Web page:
absolutely simple algebraic groups of relative rank~2 all satisfy a symmetry property he called the {\it Moufang condition}. A {\it Moufang polygon} is a generalized polygon satisfying the Moufang condition. Moufang polygons were subsequently classified by Tits and myself.

The Moufang condition is expressed in terms of certain distinguished subgroups of the automorphism group called {\it root groups}. A Moufang polygon is uniquely determined by a small set of these root groups and the commutator relations between them. The classification of Moufang says that the root groups and these commutator relations are, in turn, uniquely determined by certain algebraic data. Moufang triangles (i.e. Moufang polygons of diameter~3), for example, are classified by alternative division rings and Moufang hexagons by quadratic Jordan division algebras of degree~3. The exceptional Moufang polygons---those that come from rank~2 forms of the exceptional groups---and the algebraic structures classifying them are of particular interest; these include the Moufang triangles determined by an octonion division algebra, all the Moufang hexagons and several families of Moufang quadrangles.

In my first lecture I plan to introduce Moufang polygons and give some idea of the main steps in their classification. In my second lecture, I will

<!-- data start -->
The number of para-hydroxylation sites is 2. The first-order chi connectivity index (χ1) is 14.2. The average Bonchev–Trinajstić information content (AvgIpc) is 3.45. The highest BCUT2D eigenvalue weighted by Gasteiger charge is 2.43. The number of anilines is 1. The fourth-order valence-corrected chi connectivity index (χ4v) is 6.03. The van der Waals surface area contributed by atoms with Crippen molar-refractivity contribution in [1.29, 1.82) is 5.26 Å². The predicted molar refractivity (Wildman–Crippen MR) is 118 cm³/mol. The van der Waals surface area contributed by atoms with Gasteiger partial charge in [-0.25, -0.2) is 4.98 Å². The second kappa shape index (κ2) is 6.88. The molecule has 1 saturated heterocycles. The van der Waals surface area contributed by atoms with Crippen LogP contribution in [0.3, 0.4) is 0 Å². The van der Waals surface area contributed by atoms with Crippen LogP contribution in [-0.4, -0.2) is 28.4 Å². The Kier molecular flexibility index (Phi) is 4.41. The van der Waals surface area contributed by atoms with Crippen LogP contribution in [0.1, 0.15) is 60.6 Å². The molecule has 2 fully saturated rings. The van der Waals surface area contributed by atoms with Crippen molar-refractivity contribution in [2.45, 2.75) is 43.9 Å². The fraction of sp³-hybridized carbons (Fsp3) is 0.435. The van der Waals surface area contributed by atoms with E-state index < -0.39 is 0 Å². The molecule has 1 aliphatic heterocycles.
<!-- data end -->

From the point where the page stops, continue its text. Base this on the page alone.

focus on on the algebraic structures that arise in the context of the exceptional Moufang polygons. In the remaining lectures I will introduce buildings of arbitrary rank and attempt to indicate the central role that Moufang polygons play in Tits' classification results for spherical and affine buildings.

Contributed Talks

Hernando Bermudez, Emory University
A Unified Solution to Some Linear Preserver

We obtain a general theorem that allows the determination of the group of linear transformations on a vector space V that preserve a polyno-
mial function p on V for several interesting pairs (V; p). The proof is based on methods from the theory of semisimple linear algebraic groups, in particular a theorem of Demazure on the automorphism group of some projective varieties. Along the way we make evident the connection between the transformations that preserve the polynomial and those that preserve a set of \minimal" elements of V , a connection that had previously been observed for numerous special cases.

This is a joint work with Skip Garibaldi and Victor Larsen

Caroline Junkins, University of Ottawa
The J-invariant and Tits algebras for groups of inner type E6